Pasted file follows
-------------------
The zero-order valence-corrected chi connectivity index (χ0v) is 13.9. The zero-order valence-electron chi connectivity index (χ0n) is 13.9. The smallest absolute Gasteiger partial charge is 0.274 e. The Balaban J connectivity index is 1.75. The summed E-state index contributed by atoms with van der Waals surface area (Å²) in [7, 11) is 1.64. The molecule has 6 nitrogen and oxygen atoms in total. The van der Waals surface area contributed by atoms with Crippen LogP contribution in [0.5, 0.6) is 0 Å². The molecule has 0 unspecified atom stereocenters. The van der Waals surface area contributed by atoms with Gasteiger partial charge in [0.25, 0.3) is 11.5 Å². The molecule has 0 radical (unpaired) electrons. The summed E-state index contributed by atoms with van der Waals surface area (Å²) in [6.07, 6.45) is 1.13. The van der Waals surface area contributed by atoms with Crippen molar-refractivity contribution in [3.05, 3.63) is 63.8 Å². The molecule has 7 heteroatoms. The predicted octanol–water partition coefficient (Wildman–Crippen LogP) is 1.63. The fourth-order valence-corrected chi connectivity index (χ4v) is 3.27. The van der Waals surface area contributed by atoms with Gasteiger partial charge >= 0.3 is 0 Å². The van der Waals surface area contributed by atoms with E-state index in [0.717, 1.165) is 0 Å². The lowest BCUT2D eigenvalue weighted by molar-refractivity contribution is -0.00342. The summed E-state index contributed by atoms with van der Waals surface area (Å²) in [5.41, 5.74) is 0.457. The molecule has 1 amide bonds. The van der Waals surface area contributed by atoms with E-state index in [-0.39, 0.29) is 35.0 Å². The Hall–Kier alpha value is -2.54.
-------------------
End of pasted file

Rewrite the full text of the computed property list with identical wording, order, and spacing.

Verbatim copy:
The zero-order valence-corrected chi connectivity index (χ0v) is 13.9. The zero-order valence-electron chi connectivity index (χ0n) is 13.9. The smallest absolute Gasteiger partial charge is 0.274 e. The Balaban J connectivity index is 1.75. The summed E-state index contributed by atoms with van der Waals surface area (Å²) in [7, 11) is 1.64. The molecule has 6 nitrogen and oxygen atoms in total. The van der Waals surface area contributed by atoms with Crippen LogP contribution in [0.5, 0.6) is 0 Å². The molecule has 0 unspecified atom stereocenters. The van der Waals surface area contributed by atoms with Gasteiger partial charge in [0.25, 0.3) is 11.5 Å². The molecule has 0 radical (unpaired) electrons. The summed E-state index contributed by atoms with van der Waals surface area (Å²) in [6.07, 6.45) is 1.13. The van der Waals surface area contributed by atoms with Crippen molar-refractivity contribution in [3.05, 3.63) is 63.8 Å². The molecule has 7 heteroatoms. The predicted octanol–water partition coefficient (Wildman–Crippen LogP) is 1.63. The fourth-order valence-corrected chi connectivity index (χ4v) is 3.27. The van der Waals surface area contributed by atoms with Gasteiger partial charge >= 0.3 is 0 Å². The van der Waals surface area contributed by atoms with E-state index in [0.717, 1.165) is 0 Å². The lowest BCUT2D eigenvalue weighted by molar-refractivity contribution is -0.00342. The summed E-state index contributed by atoms with van der Waals surface area (Å²) in [5.41, 5.74) is 0.457. The molecule has 1 amide bonds. The van der Waals surface area contributed by atoms with E-state index in [-0.39, 0.29) is 35.0 Å². The Hall–Kier alpha value is -2.54.